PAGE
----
The second configuration file is /_etc/_resolv.conf. This file contains an entry for at least one and up to three name servers. It can also have domain and server records as options. The domain record is either derived from your hostname, often localdomain if you get our IP address using Dynamic Host Configuration Protocol (DHCP). You may also see lan as shown in Listing 10. If you use a short hostname, such as host99, the DNS search will also append the domain name. So it will also search for host99.lan
Listing 10. Example /_etc/_resolv.conf on Slackware 14.2
ian@attic4-sl42:~$ cat /etc/resolv.conf # Generated by dhcpcd from eth0.dhcp # /etc/resolv.conf.head can replace this line domain lan nameserver 192.168.1.1 # /etc/resolv.conf.tail can replace this line
Listing 11 shows the resolv.conf file from my Ubuntu 20.04.1 LTS system. Note that this file has a search entry but no domain entry. These two entries are functionally similar except that the search entry may contain a list of blank or tab separated domain names to be successively used for adding to a simple name. The domain entry supports only one such name.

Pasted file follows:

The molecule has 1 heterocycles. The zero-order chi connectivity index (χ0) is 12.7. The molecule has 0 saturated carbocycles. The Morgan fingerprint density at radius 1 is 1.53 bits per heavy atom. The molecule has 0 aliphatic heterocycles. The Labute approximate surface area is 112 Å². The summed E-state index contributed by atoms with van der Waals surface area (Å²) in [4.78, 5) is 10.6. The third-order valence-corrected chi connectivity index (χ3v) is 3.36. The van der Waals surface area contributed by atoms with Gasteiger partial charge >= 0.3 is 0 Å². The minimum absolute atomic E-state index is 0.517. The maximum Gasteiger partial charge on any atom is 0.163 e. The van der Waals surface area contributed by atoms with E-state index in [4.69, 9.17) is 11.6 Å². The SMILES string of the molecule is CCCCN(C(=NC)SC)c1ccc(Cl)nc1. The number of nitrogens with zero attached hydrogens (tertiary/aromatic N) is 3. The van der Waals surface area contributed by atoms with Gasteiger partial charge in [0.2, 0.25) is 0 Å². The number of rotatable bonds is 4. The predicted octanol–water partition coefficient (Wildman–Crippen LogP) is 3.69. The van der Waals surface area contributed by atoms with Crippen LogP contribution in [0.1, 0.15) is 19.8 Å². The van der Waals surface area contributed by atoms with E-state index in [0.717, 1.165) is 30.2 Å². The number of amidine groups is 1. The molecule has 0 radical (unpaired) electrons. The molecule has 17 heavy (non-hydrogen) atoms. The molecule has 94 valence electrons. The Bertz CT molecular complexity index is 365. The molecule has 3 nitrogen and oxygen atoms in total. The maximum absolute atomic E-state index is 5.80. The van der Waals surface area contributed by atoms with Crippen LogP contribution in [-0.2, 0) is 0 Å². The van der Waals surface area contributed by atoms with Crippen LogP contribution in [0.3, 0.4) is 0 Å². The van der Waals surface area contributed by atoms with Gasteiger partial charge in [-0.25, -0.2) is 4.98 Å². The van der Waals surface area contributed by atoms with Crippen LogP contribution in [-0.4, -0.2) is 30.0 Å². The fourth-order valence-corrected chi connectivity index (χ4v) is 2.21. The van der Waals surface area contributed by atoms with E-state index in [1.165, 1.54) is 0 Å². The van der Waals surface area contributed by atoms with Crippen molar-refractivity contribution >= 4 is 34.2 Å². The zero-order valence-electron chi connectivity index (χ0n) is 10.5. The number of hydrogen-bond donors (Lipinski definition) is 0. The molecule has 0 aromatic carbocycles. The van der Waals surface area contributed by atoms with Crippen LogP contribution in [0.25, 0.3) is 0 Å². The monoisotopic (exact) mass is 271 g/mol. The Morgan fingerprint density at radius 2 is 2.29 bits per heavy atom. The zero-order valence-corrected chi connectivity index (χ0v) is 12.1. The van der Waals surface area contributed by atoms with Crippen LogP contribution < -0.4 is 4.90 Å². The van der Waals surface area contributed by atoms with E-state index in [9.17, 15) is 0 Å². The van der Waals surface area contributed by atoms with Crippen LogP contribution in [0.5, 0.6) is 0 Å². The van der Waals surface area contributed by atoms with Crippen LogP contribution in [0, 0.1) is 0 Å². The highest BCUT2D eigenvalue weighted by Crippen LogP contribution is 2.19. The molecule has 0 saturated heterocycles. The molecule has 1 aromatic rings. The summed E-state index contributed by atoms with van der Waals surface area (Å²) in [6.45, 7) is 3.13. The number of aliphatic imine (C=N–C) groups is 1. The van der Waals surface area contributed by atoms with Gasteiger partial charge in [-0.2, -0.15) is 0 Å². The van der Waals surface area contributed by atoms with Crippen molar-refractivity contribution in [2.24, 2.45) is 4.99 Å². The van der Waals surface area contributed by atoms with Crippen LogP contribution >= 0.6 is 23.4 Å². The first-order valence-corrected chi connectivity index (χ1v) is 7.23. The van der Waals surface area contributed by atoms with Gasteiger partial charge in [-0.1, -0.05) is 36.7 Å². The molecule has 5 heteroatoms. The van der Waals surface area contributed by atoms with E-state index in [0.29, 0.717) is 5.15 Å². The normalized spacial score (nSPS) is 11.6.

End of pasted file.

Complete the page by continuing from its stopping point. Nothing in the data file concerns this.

Listing 11. Example /etc/resolv.conf on Ubuntu 20
ian@attic5-u20:~$ cat /etc/resolv.conf # This file is managed by man:systemd-resolved(8). Do not edit. # # This is a dynamic resolv.conf file for connecting local clients to the # internal DNS stub resolver of systemd-resolved. This file lists all # configured search domains. # # Run "resolvectl status" to see details about the uplink DNS servers # currently in use. # # Third party programs must not access this file directly, but only through the # symlink at /etc/resolv.conf. To manage man:resolv.conf(5) in a different way, # replace this symlink by a static file or a different symlink. # # See man:systemd-resolved.service(8) for details about the supported modes of # operation for /etc/resolv.conf. nameserver 127.0.0.53 options edns0 trust-ad search lan